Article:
Sweden

2015-09-02

in Canada, Economics, Law, Politics, Travel

As a long-time student of politics, I often find myself wondering if Sweden simply has public policy basically figured out and everyone else is just screwing it up or governed by self-interested elites.

Would nearly all countries be better off imprisoning their politicians and high-level civil servants, bringing in some Swedish politicians and bureaucrats, and then having the newcomers exact sensible public policies across the board?

After finishing my PhD at U of T, the idea of moving to Sweden for at least 2-3 years has a lot of appeal at the moment.

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{ 8 comments… read them below or add one }

. September 2, 2015 at 8:47 pm

Critical Book Review: Steinmo, Sven. “The Evolution of Modern States.” (2010)

. September 8, 2015 at 1:21 pm

Vattenfall confirms early closure of Ringhals units

Although the co-owners of Sweden’s Ringhals nuclear power plant -Vattenfall and EOn – have yet to agree on the early closure of units 1 and 2, majority owner Vattenfall has said it will limit investment in those units which will mean they can only operate until 2020.

. September 8, 2015 at 1:22 pm

“Ringhals unit 1 is an 878 MWe boiling water reactor (BWR) which started operating in 1976 and had been due to be closed in 2026, while unit 2 is an 807 MWe pressurized water reactor (PWR) that began operation in 1975 and scheduled to shut down in 2025. Ringhals 3 and 4 are larger PWRs that started up in the early 1980s.”

. September 9, 2015 at 11:00 am
. March 13, 2016 at 8:16 pm

In recent days, the president has taken to joking privately, “All I need in the Middle East is a few smart autocrats.” Obama has always had a fondness for pragmatic, emotionally contained technocrats, telling aides, “If only everyone could be like the Scandinavians, this would all be easy.”

http://www.theatlantic.com/magazine/archive/2016/04/the-obama-doctrine/471525/

. April 25, 2016 at 5:22 pm

Global Integrity, an NGO, says that though 43 of 54 African countries it follows have rules against cronyism, only Botswana tends to appoint bureaucrats based on “professional criteria”. Some development wonks naively promoted the Weberian model, without building up capacity to implement it. “We went into countries and said you need to be more like Denmark,” says Mr Srivastava. “So countries changed their laws to look like Denmark’s—but then nothing would happen.”

http://www.economist.com/news/international/21694553-countries-are-trying-harder-recruit-best-bureaucrats-not-hard-enough-mandarin

. July 15, 2016 at 8:11 pm

Bjorn Lyrvall, Sweden’s ambassador, says he is flattered by the attention, but some Scandinavians are slightly irritated by Mr Sanders’s praise. According to Daniel Schatz, a visiting fellow at Columbia University, his country’s economic success is due to its sound institutions and social cohesion, rather than the welfare state so admired by Mr Sanders. During the heyday of Swedish socialism and big government, Sweden’s economic growth actually fell from second in the world in 1970 to the second-lowest in the OECD in 1990. The country recovered only after it decentralised, deregulated its economy and lowered its punishing tax rates.

. December 22, 2016 at 8:01 pm

In part, Sweden is a victim of its own generosity and success. No European country has a larger proportion of refugees in its population and in 2015 none welcomed a larger flow of asylum-seekers, proportionate to its population, than Sweden did. Employment rates for refugees are no lower than in most European countries, but the difference with Swedish-born workers is striking. Partly it is because many Swedish-born women work and Swedes are highly educated. Nevertheless, fears are mounting about the social impact of the two-tier labour market that is developing. Magnus Henrekson, an academic, fears further ghettoisation and alienation.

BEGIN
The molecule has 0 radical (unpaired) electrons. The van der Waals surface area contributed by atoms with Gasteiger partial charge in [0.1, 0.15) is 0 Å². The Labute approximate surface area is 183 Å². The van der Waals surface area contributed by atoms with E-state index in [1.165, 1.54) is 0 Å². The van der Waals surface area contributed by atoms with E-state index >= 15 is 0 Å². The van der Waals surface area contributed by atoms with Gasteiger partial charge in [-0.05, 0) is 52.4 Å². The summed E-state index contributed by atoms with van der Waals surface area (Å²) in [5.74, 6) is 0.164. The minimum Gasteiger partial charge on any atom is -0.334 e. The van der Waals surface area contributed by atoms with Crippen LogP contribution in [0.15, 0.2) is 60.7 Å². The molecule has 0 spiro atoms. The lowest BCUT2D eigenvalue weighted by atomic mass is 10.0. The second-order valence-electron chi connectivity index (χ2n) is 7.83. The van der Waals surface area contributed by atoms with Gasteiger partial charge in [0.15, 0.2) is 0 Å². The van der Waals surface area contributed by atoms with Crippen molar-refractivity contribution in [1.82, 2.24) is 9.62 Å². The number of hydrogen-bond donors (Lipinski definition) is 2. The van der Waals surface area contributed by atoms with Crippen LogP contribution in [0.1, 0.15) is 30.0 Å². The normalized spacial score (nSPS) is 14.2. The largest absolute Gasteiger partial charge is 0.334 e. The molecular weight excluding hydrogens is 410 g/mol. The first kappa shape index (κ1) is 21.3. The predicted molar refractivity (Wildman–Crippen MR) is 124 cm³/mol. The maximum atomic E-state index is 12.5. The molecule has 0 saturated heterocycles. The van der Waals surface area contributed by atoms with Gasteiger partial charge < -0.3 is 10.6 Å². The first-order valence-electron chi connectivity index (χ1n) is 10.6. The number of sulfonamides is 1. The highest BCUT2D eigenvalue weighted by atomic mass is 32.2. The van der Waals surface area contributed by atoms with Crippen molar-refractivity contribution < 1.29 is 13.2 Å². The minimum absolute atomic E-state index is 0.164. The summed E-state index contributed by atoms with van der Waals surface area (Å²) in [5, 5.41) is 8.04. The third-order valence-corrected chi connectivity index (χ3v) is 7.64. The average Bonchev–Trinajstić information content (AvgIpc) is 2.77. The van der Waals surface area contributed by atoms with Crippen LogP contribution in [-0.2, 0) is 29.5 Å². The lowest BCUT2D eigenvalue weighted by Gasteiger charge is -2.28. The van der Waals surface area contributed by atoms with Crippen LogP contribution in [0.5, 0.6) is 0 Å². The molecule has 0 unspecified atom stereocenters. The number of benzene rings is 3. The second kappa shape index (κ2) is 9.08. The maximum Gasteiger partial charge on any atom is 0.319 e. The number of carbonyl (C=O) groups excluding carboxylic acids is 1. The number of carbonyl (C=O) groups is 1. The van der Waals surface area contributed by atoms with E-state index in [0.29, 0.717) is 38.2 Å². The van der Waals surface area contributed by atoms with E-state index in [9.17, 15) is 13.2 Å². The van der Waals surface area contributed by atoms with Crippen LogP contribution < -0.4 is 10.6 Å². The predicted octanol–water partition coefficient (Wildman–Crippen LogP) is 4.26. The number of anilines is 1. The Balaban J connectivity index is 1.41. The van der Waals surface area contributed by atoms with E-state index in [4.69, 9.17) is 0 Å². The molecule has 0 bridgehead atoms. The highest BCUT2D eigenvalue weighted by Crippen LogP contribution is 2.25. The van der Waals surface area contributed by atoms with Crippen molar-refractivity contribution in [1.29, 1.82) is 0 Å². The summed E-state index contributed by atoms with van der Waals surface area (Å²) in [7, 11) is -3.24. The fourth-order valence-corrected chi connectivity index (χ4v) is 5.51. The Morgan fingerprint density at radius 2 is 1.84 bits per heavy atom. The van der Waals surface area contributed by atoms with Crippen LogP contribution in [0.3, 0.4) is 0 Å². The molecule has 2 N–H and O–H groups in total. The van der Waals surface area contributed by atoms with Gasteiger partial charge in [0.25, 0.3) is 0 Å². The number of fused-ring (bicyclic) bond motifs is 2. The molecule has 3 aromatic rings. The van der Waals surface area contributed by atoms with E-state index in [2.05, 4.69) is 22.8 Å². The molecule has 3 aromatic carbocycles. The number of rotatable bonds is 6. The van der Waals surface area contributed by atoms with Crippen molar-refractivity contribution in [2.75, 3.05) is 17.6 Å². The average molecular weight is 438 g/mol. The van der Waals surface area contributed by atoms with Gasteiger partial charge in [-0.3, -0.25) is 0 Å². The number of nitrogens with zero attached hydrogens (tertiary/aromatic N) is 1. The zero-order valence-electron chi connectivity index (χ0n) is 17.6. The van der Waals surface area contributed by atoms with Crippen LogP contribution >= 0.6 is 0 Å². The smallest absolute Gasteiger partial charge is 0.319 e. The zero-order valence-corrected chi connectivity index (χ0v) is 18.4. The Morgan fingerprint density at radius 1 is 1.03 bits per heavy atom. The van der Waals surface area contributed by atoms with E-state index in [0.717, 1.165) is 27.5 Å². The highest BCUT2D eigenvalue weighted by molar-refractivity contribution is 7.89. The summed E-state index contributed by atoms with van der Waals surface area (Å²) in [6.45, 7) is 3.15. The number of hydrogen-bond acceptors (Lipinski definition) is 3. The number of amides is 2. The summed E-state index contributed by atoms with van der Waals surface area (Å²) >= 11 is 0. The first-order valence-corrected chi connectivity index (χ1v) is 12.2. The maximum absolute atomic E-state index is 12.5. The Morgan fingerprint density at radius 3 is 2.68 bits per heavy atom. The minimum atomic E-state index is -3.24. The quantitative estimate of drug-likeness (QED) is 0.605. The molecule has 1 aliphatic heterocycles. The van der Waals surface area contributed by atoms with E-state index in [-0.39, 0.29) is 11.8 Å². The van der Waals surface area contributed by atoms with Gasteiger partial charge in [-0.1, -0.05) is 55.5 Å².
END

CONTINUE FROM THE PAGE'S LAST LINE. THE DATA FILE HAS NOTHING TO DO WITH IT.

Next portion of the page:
On the surface, Sweden has one of the least troubled labour markets in the world. The economy is growing, vacancies are plentiful, only 5% of 15-74-year-old native-born workers are jobless and the unemployment rate is falling. But foreign-born workers are three times as likely to be unemployed, and the ratio is rising. For those from outside the EU it is higher still (22.5% are unemployed). Hidden discrimination, housing problems and a Swedish reliance on informal networks help explain the gap. But many refugees simply lack the skills for Sweden’s job market.

The concerns reflect changes in Sweden’s employment market. Fewer than 5% of jobs are now low-skilled, requiring less than a high-school qualification, compared with 9% in Germany and 16% in Spain. Countries such as Greece and Italy have larger shadow economies, helping explain why refugees there have higher employment levels than natives. “High-school diplomas are Sweden’s biggest divider,” says Anna Breman, chief economist at Swedbank. Nearly all Swedes have them, yet only half of new arrivals do, according to government statistics.

The paradox, says Thomas Liebig, from the OECD, is that Sweden has among the most advanced refugee-integration policies. A two-year programme is meant to make refugees “job-ready”, but is often too long for educated refugees and too short for those lacking basic literacy and numeracy. Only 22% of low-educated foreign-born men and 8% of women found work in the year after completing the programme. On average it takes seven to eight years for newcomers to find employment. According to a survey in 2014, across Europe it takes refugees and other beneficiaries of international protection 20 years to reach employment rates similar to natives. This contrasts with America, where research has shown that refugees find work faster than other immigrants, and even do better than economic migrants over time.

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